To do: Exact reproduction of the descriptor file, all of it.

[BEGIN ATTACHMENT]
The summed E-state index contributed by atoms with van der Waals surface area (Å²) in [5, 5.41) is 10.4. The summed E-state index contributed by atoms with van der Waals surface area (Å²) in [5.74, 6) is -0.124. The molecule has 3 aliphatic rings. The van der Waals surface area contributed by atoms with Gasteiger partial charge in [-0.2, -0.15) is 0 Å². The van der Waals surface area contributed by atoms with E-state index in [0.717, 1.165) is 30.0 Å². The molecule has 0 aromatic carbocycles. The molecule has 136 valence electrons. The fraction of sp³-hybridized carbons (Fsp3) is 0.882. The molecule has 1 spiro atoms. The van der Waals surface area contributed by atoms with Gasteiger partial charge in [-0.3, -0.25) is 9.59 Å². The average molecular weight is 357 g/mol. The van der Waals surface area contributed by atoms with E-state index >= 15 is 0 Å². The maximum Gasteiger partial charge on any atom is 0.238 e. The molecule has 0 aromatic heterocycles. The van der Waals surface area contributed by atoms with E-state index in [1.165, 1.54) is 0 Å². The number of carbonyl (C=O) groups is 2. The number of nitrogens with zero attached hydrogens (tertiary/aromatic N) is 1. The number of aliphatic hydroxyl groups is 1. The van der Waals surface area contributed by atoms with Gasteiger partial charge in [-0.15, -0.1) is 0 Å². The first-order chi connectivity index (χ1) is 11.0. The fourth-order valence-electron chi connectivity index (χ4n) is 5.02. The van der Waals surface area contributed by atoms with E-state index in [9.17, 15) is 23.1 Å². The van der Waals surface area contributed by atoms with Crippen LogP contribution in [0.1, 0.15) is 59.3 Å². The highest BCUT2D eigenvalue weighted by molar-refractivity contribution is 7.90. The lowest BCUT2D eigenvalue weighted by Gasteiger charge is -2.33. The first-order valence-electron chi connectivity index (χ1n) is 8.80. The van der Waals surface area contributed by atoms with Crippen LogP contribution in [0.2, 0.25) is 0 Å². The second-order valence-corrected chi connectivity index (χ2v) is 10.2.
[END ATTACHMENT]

The summed E-state index contributed by atoms with van der Waals surface area (Å²) in [5, 5.41) is 10.4. The summed E-state index contributed by atoms with van der Waals surface area (Å²) in [5.74, 6) is -0.124. The molecule has 3 aliphatic rings. The van der Waals surface area contributed by atoms with Gasteiger partial charge in [-0.2, -0.15) is 0 Å². The van der Waals surface area contributed by atoms with E-state index in [0.717, 1.165) is 30.0 Å². The molecule has 0 aromatic carbocycles. The molecule has 136 valence electrons. The fraction of sp³-hybridized carbons (Fsp3) is 0.882. The molecule has 1 spiro atoms. The van der Waals surface area contributed by atoms with Gasteiger partial charge in [-0.3, -0.25) is 9.59 Å². The average molecular weight is 357 g/mol. The van der Waals surface area contributed by atoms with E-state index >= 15 is 0 Å². The maximum Gasteiger partial charge on any atom is 0.238 e. The molecule has 0 aromatic heterocycles. The van der Waals surface area contributed by atoms with E-state index in [1.165, 1.54) is 0 Å². The number of carbonyl (C=O) groups is 2. The number of nitrogens with zero attached hydrogens (tertiary/aromatic N) is 1. The number of aliphatic hydroxyl groups is 1. The van der Waals surface area contributed by atoms with Gasteiger partial charge in [-0.15, -0.1) is 0 Å². The first-order chi connectivity index (χ1) is 11.0. The fourth-order valence-electron chi connectivity index (χ4n) is 5.02. The van der Waals surface area contributed by atoms with E-state index in [9.17, 15) is 23.1 Å². The van der Waals surface area contributed by atoms with Crippen LogP contribution in [0.1, 0.15) is 59.3 Å². The highest BCUT2D eigenvalue weighted by molar-refractivity contribution is 7.90. The lowest BCUT2D eigenvalue weighted by Gasteiger charge is -2.33. The first-order valence-electron chi connectivity index (χ1n) is 8.80. The van der Waals surface area contributed by atoms with Crippen LogP contribution in [0.2, 0.25) is 0 Å². The second-order valence-corrected chi connectivity index (χ2v) is 10.2.